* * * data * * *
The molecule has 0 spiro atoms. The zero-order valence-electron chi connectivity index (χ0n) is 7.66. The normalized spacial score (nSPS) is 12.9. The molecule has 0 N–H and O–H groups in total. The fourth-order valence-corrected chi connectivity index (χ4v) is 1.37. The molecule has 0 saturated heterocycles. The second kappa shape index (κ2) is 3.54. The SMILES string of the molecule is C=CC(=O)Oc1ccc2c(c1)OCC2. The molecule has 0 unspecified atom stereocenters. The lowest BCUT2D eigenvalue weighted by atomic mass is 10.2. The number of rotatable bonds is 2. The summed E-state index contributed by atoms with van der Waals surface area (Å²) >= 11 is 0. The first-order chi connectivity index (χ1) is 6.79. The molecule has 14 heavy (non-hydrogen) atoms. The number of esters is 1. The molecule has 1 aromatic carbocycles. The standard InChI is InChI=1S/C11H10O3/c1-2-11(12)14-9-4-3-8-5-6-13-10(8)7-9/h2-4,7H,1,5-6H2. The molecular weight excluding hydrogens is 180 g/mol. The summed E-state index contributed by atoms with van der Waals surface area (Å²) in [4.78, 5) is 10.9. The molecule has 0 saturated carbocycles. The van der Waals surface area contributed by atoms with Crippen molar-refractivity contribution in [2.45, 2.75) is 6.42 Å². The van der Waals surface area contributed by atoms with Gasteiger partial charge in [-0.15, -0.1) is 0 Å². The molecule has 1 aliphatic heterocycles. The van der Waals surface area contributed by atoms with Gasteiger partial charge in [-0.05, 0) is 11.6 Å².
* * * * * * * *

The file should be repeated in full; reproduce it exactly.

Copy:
The molecule has 0 spiro atoms. The zero-order valence-electron chi connectivity index (χ0n) is 7.66. The normalized spacial score (nSPS) is 12.9. The molecule has 0 N–H and O–H groups in total. The fourth-order valence-corrected chi connectivity index (χ4v) is 1.37. The molecule has 0 saturated heterocycles. The second kappa shape index (κ2) is 3.54. The SMILES string of the molecule is C=CC(=O)Oc1ccc2c(c1)OCC2. The molecule has 0 unspecified atom stereocenters. The lowest BCUT2D eigenvalue weighted by atomic mass is 10.2. The number of rotatable bonds is 2. The summed E-state index contributed by atoms with van der Waals surface area (Å²) >= 11 is 0. The first-order chi connectivity index (χ1) is 6.79. The molecule has 14 heavy (non-hydrogen) atoms. The number of esters is 1. The molecule has 1 aromatic carbocycles. The standard InChI is InChI=1S/C11H10O3/c1-2-11(12)14-9-4-3-8-5-6-13-10(8)7-9/h2-4,7H,1,5-6H2. The molecular weight excluding hydrogens is 180 g/mol. The summed E-state index contributed by atoms with van der Waals surface area (Å²) in [4.78, 5) is 10.9. The molecule has 0 saturated carbocycles. The van der Waals surface area contributed by atoms with Crippen molar-refractivity contribution in [2.45, 2.75) is 6.42 Å². The van der Waals surface area contributed by atoms with Gasteiger partial charge in [-0.15, -0.1) is 0 Å². The molecule has 1 aliphatic heterocycles. The van der Waals surface area contributed by atoms with Gasteiger partial charge in [-0.05, 0) is 11.6 Å².